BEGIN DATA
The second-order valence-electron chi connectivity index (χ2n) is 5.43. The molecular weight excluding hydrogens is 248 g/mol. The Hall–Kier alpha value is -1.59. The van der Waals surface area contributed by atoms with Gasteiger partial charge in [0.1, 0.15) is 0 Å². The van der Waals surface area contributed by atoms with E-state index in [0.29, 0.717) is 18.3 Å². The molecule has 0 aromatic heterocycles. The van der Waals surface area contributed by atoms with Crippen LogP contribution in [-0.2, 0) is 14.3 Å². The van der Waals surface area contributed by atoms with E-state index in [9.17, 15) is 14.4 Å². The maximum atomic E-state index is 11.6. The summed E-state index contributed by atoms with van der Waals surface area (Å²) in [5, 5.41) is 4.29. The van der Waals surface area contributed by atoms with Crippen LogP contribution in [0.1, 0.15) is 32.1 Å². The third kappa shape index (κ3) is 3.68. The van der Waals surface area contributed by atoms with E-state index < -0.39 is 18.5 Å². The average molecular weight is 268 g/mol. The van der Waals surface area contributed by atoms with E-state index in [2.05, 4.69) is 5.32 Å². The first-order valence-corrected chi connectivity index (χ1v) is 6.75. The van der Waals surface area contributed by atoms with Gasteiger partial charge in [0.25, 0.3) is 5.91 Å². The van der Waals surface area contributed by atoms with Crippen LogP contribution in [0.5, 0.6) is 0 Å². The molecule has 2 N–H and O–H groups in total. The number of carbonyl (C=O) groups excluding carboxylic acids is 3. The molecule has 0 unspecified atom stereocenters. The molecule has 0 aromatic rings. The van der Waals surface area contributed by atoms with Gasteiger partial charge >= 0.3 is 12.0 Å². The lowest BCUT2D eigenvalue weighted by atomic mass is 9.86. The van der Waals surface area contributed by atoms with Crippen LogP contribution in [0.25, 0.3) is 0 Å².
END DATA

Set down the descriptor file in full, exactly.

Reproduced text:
The second-order valence-electron chi connectivity index (χ2n) is 5.43. The molecular weight excluding hydrogens is 248 g/mol. The Hall–Kier alpha value is -1.59. The van der Waals surface area contributed by atoms with Gasteiger partial charge in [0.1, 0.15) is 0 Å². The van der Waals surface area contributed by atoms with E-state index in [0.29, 0.717) is 18.3 Å². The molecule has 0 aromatic heterocycles. The van der Waals surface area contributed by atoms with Crippen LogP contribution in [-0.2, 0) is 14.3 Å². The van der Waals surface area contributed by atoms with E-state index in [9.17, 15) is 14.4 Å². The maximum atomic E-state index is 11.6. The summed E-state index contributed by atoms with van der Waals surface area (Å²) in [5, 5.41) is 4.29. The van der Waals surface area contributed by atoms with Crippen LogP contribution in [0.1, 0.15) is 32.1 Å². The third kappa shape index (κ3) is 3.68. The van der Waals surface area contributed by atoms with E-state index < -0.39 is 18.5 Å². The average molecular weight is 268 g/mol. The van der Waals surface area contributed by atoms with E-state index in [2.05, 4.69) is 5.32 Å². The first-order valence-corrected chi connectivity index (χ1v) is 6.75. The van der Waals surface area contributed by atoms with Gasteiger partial charge in [0.25, 0.3) is 5.91 Å². The van der Waals surface area contributed by atoms with Crippen LogP contribution in [0.5, 0.6) is 0 Å². The molecule has 2 N–H and O–H groups in total. The number of carbonyl (C=O) groups excluding carboxylic acids is 3. The molecule has 0 unspecified atom stereocenters. The molecule has 0 aromatic rings. The van der Waals surface area contributed by atoms with Gasteiger partial charge >= 0.3 is 12.0 Å². The lowest BCUT2D eigenvalue weighted by atomic mass is 9.86. The van der Waals surface area contributed by atoms with Crippen LogP contribution in [0.25, 0.3) is 0 Å².